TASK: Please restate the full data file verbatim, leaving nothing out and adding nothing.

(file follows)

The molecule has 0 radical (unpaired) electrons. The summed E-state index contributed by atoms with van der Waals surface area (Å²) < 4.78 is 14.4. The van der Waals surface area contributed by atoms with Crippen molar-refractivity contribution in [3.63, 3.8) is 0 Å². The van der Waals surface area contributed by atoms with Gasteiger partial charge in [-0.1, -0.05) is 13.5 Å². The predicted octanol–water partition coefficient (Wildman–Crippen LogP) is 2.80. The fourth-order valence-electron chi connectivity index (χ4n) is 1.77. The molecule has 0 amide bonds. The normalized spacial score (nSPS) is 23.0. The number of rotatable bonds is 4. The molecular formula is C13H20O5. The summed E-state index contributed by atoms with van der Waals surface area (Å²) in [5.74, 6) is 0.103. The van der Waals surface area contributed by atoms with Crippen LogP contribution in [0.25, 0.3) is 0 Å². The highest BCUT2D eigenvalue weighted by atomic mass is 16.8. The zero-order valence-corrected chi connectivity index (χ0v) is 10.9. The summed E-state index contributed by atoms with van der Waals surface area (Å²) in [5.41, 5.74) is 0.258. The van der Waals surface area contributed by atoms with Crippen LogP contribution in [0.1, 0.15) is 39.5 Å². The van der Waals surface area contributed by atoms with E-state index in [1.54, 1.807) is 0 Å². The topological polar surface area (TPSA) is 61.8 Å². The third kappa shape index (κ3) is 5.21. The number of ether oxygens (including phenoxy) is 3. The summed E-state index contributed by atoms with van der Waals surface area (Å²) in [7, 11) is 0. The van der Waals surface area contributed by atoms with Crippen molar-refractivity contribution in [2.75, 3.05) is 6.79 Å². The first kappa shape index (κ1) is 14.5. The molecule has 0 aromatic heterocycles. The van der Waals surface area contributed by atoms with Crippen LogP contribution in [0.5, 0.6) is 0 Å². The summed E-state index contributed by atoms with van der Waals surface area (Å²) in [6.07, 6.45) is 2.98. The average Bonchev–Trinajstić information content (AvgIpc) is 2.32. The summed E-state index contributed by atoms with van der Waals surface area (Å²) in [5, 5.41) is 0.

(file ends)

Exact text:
The molecule has 0 radical (unpaired) electrons. The summed E-state index contributed by atoms with van der Waals surface area (Å²) < 4.78 is 14.4. The van der Waals surface area contributed by atoms with Crippen molar-refractivity contribution in [3.63, 3.8) is 0 Å². The van der Waals surface area contributed by atoms with Gasteiger partial charge in [-0.1, -0.05) is 13.5 Å². The predicted octanol–water partition coefficient (Wildman–Crippen LogP) is 2.80. The fourth-order valence-electron chi connectivity index (χ4n) is 1.77. The molecule has 0 amide bonds. The normalized spacial score (nSPS) is 23.0. The number of rotatable bonds is 4. The molecular formula is C13H20O5. The summed E-state index contributed by atoms with van der Waals surface area (Å²) in [5.74, 6) is 0.103. The van der Waals surface area contributed by atoms with Crippen LogP contribution in [0.25, 0.3) is 0 Å². The highest BCUT2D eigenvalue weighted by atomic mass is 16.8. The zero-order valence-corrected chi connectivity index (χ0v) is 10.9. The summed E-state index contributed by atoms with van der Waals surface area (Å²) in [5.41, 5.74) is 0.258. The van der Waals surface area contributed by atoms with Crippen LogP contribution in [0.1, 0.15) is 39.5 Å². The van der Waals surface area contributed by atoms with E-state index in [1.54, 1.807) is 0 Å². The topological polar surface area (TPSA) is 61.8 Å². The third kappa shape index (κ3) is 5.21. The number of ether oxygens (including phenoxy) is 3. The summed E-state index contributed by atoms with van der Waals surface area (Å²) in [7, 11) is 0. The van der Waals surface area contributed by atoms with Crippen molar-refractivity contribution in [2.75, 3.05) is 6.79 Å². The first kappa shape index (κ1) is 14.5. The molecule has 0 aromatic heterocycles. The van der Waals surface area contributed by atoms with Crippen LogP contribution in [0.5, 0.6) is 0 Å². The summed E-state index contributed by atoms with van der Waals surface area (Å²) in [6.07, 6.45) is 2.98. The average Bonchev–Trinajstić information content (AvgIpc) is 2.32. The summed E-state index contributed by atoms with van der Waals surface area (Å²) in [5, 5.41) is 0.